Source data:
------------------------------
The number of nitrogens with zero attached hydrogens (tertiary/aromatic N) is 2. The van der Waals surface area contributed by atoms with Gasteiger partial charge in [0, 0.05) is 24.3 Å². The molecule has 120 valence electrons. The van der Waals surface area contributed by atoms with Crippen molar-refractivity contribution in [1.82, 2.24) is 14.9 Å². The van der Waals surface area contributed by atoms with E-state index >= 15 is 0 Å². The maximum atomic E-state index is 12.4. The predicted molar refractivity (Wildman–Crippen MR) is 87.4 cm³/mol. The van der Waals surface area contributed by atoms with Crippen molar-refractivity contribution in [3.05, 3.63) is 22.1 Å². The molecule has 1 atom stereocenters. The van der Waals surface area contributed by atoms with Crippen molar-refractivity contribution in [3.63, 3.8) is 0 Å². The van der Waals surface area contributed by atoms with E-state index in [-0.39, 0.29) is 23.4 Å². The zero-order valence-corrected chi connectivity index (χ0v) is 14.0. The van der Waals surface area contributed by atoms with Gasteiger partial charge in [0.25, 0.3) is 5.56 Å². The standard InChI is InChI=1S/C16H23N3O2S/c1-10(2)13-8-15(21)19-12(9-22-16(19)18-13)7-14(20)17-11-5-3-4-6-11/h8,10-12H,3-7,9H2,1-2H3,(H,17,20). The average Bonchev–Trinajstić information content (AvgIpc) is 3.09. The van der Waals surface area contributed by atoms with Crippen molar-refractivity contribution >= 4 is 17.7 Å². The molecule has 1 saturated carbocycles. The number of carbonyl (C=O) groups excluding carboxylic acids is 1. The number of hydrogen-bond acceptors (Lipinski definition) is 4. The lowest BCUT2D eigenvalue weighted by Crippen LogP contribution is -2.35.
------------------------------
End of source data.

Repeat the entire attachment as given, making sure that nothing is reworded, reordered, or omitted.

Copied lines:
The number of nitrogens with zero attached hydrogens (tertiary/aromatic N) is 2. The van der Waals surface area contributed by atoms with Gasteiger partial charge in [0, 0.05) is 24.3 Å². The molecule has 120 valence electrons. The van der Waals surface area contributed by atoms with Crippen molar-refractivity contribution in [1.82, 2.24) is 14.9 Å². The van der Waals surface area contributed by atoms with E-state index >= 15 is 0 Å². The maximum atomic E-state index is 12.4. The predicted molar refractivity (Wildman–Crippen MR) is 87.4 cm³/mol. The van der Waals surface area contributed by atoms with Crippen molar-refractivity contribution in [3.05, 3.63) is 22.1 Å². The molecule has 1 atom stereocenters. The van der Waals surface area contributed by atoms with Crippen molar-refractivity contribution in [3.63, 3.8) is 0 Å². The van der Waals surface area contributed by atoms with E-state index in [-0.39, 0.29) is 23.4 Å². The zero-order valence-corrected chi connectivity index (χ0v) is 14.0. The van der Waals surface area contributed by atoms with Gasteiger partial charge in [0.25, 0.3) is 5.56 Å². The standard InChI is InChI=1S/C16H23N3O2S/c1-10(2)13-8-15(21)19-12(9-22-16(19)18-13)7-14(20)17-11-5-3-4-6-11/h8,10-12H,3-7,9H2,1-2H3,(H,17,20). The average Bonchev–Trinajstić information content (AvgIpc) is 3.09. The van der Waals surface area contributed by atoms with Crippen molar-refractivity contribution >= 4 is 17.7 Å². The molecule has 1 saturated carbocycles. The number of carbonyl (C=O) groups excluding carboxylic acids is 1. The number of hydrogen-bond acceptors (Lipinski definition) is 4. The lowest BCUT2D eigenvalue weighted by Crippen LogP contribution is -2.35.